Liz Truss defends controversial tax cuts as pound falls

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London
CNN

Liz Truss has defended his government’s controversial announcement to lower taxes for citizens and businesses in an exclusive interview with CNN’s Jake Tapper.

Truss told Tapper that by cutting taxes, her government “encouraged businesses to invest, and we’re also helping ordinary people with their taxes.”

While the cuts were expected, critics warn they will be more beneficial to the wealthy than the majority of British society. Shortly after Truss Finance Minister Kwasi Kwarteng announced the cuts on Friday, the pound sank almost 2.6% to the lowest level against the US dollar since 1985.

Britain’s Treasury said the cuts, which include lowering top income tax to 40% from 45%, reductions in duty on home purchases and the cancellation of a planned rise in business tax, would wipe out 45 billion pounds ($50). billion) of the state’s income over the next five years.

Pressed on responsibility for his economic plan, Truss told Tapper: “I don’t accept the premise of – the premise of the question at all. Britain has one of the lowest debt levels in the G7, but we have one of the highest tax levels. At the moment we have a 70- annual high in our tax rates.”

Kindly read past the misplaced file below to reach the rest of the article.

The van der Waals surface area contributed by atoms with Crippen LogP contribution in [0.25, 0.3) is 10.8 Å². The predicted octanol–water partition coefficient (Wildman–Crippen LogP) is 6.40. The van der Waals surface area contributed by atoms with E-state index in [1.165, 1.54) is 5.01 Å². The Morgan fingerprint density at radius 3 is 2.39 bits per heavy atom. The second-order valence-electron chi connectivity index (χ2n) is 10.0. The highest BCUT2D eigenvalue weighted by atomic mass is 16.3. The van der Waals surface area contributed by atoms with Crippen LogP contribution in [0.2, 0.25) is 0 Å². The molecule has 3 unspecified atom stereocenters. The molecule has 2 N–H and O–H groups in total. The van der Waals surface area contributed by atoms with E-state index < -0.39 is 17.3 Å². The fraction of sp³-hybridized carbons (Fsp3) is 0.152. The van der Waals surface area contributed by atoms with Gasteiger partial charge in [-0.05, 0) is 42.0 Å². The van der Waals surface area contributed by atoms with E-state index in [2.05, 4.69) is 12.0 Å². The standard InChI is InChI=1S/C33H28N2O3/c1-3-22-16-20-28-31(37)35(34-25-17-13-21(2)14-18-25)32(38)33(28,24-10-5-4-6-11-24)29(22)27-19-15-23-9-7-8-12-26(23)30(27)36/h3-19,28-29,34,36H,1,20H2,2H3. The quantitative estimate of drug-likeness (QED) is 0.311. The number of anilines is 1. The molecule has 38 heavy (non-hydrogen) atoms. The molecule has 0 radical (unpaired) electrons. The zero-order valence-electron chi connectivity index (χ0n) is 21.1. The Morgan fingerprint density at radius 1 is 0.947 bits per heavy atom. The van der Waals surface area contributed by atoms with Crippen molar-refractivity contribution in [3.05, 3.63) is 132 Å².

Despite the public revenue cuts, Truss confirmed in the interview that her government will still help citizens with energy bills this winter.

“We have also introduced a package of measures to support consumers with energy prices, to ensure that no one has to pay more than £2,500 on their bills.”

The pledge to help Britons pay their energy bills comes ahead of what is expected to be a brutal winter. Inflation rose above 10% in July for the first time in 40 years, driven by rising energy and food costs. Household energy bills have already risen 54% this year and could be even higher.

Truss has also been criticized for making this promise while refusing to tax energy companies for their windfalls. The government will instead rely on loans to cover the costs, which the opposition has described as putting the cost on the country’s credit card.

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